Friday, June 23, 2006

Gentle Giant ~ Acquiring The Taste

I have recently picked up a few re-issued CD’s from Repertoire, This is a German re-issue company who license classic rock albums from different labels. Recently they have been producing some very nicely packaged CD’s, reproducing the original LP packaging. This is usually the domain of the Japanese who have a real knack for producing replica LP versions of classic albums.

Recently, Gentle GiantsAcquiring the Taste” has been re-mastered by Repertoire. The remastering was done by EROC, who was drummer with German band Grobschnitt and is now a top mastering engineer. The sound on this re-issue is really good. Very warm and detailed. The packaging is a nice glossy gatefold with fold-out insert containing lyrics and credits in larger type than that printed on the sleeve. There are also notes by renowned journalist Chris Welch.

The label also re-released the 1st album by Gentle Giant a few years back in replica LP form. That was also remastered by EROC. There were also plans for him to do “Three Friends” and “Octopus” but I think there are still some licensing problems with those, though they can be had as expensive Japanese versions. From their web site it looks like Repertoire have done quite a few artists from the Vertigo label. Repertoire must be applauded for the detail that has gone into these releases. If only other companies did the same.

Thursday, June 22, 2006

Mainhorse ~ Mainhorse

Amongst those in the know, Patrick Moraz’s album with the band Refugee is regarded as a lost gem of 70’s progressive rock. I think there is a strong case to be made for the album he made before that with his previous band Mainhorse. Mainhorse were more of a proto-prog band, quite bluesy in places, maybe more akin to the likes of Atomic Rooster, Deep Purple and The Nice. The band members were half Swiss and half English. Guitarist and vocalist Peter Lockett sounding a bit like Roye Albrighton from Nektar. Drummer Bryson Graham is pretty good here, lots of nice complex flourishes befitting the music on show. Then there is bassist Jean Ristori who would later work with Yes as sound engineer during Moraz’s stint with the band. But the star is Moraz of course. He writes the majority of the material and his keyboard work is the dominant factor. On this early work, it’s mostly Hammond organ and electric piano, though on the lengthy “God” he uses a ‘klavio-synthesiser” to produce a very eastern flavoured synth solo.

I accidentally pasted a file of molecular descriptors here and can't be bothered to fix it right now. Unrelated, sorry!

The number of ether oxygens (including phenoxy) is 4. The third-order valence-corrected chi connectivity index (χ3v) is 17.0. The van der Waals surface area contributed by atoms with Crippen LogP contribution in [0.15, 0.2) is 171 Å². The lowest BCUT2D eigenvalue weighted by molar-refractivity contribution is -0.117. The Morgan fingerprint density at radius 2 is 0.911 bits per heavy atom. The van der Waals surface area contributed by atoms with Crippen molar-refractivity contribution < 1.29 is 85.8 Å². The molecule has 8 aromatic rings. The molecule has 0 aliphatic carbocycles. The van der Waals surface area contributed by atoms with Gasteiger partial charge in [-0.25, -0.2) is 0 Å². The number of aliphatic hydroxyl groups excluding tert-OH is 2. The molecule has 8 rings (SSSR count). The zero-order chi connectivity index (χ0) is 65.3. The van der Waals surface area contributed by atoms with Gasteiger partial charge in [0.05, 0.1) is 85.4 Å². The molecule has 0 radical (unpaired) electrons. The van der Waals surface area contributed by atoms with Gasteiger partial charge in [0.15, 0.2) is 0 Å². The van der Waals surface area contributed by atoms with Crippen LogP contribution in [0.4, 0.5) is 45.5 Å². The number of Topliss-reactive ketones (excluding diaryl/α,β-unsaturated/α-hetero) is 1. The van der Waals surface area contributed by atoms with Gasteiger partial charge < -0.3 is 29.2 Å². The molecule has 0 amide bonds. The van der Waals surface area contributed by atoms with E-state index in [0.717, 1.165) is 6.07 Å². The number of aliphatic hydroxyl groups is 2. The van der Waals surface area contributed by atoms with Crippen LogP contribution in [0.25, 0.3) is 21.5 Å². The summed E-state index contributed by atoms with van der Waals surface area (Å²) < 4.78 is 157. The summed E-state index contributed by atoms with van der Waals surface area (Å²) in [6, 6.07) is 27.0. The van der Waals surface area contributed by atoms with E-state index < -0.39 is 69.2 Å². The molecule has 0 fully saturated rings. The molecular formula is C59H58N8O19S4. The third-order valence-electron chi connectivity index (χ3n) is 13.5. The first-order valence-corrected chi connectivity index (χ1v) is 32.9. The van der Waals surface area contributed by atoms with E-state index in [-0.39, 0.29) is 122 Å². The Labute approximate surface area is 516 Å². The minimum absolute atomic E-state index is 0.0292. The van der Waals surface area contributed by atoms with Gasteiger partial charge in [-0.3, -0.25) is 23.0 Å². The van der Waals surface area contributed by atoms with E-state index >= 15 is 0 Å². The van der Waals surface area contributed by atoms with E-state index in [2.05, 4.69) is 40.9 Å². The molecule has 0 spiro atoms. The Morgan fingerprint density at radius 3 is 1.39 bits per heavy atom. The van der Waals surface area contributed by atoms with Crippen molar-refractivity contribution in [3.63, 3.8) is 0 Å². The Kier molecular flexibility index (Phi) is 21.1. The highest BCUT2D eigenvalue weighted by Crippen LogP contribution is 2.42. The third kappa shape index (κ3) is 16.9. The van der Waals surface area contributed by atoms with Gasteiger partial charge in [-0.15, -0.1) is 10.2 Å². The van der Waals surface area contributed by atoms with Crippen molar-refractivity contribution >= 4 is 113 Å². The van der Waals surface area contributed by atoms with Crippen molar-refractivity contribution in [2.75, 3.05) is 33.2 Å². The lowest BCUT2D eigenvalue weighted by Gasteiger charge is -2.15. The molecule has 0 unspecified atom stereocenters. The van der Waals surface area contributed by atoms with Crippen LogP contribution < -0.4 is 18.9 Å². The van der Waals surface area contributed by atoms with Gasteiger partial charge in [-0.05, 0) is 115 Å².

The opening song, “Introduction” has some very meaty organ work, which I think Keith Emerson would have been impressed with. I particularly like “Pale Sky” with it’s very laid back, jazzy instrumental section with some very good electric piano work from Moraz. That the band could produce something as restrained as this is quite refreshing and indicates what thoughtful players these people were. The highlight here is maybe “Basia”, very catchy with superb harmony vocals. There is a lot to enjoy on this album. A little rough round the edges maybe, but there was such huge potential here. Because the album failed to receive much attention, the band soon disbanded. A shame really, though Moraz of course would go onto greater things.

This remaster sounds pretty good, considering when it was recorded and is worth searching out by anyone interested in early 70’s prog rock. I was quite surprised by how good this was and hence I would place it alongside “Refugee”, “Relayer” and “Story of i” as prime examples of how an important figure Patrick Moraz was in the 70’s as both a keyboard virtuoso and composer.


The next batch of Moraz remasters should see "The Story of i". For me this is a very impressive example of 70's keyboard based prog rock. It is also Moraz at a creative peak of sorts.

What previous CD issues have lacked is reproducing the luxurious gatefold sleeve of the original LP with it's massive list of credits, including all the keyboards used by Moraz and the hand written insert with Moraz's notes, scribbles and doodles on each track. If this release does not try and match the original LP, then it will be a tragic missed opportunity. We shall see!

Thursday, June 15, 2006

Bill Nelson – Getting The Holy Ghost Across

According to Bill’s latest diary entry from his web site, he is at last able to release on CD for the first time his classic album from 1986, Getting the Holy Ghost Across. This was the only album he released on CBS Records, now Sony and they have been reluctant to release this on CD over the years. Now Bill has sorted out a licensing deal which hopefully means that all the material he recorded during the sessions will be available.

This has always been one of my favourite albums by Bill. More mainstream maybe than some of his other projects, but certainly some of his strongest songwriting is represented here. For fans of Bill, having this on CD is actually the Holy Grail.
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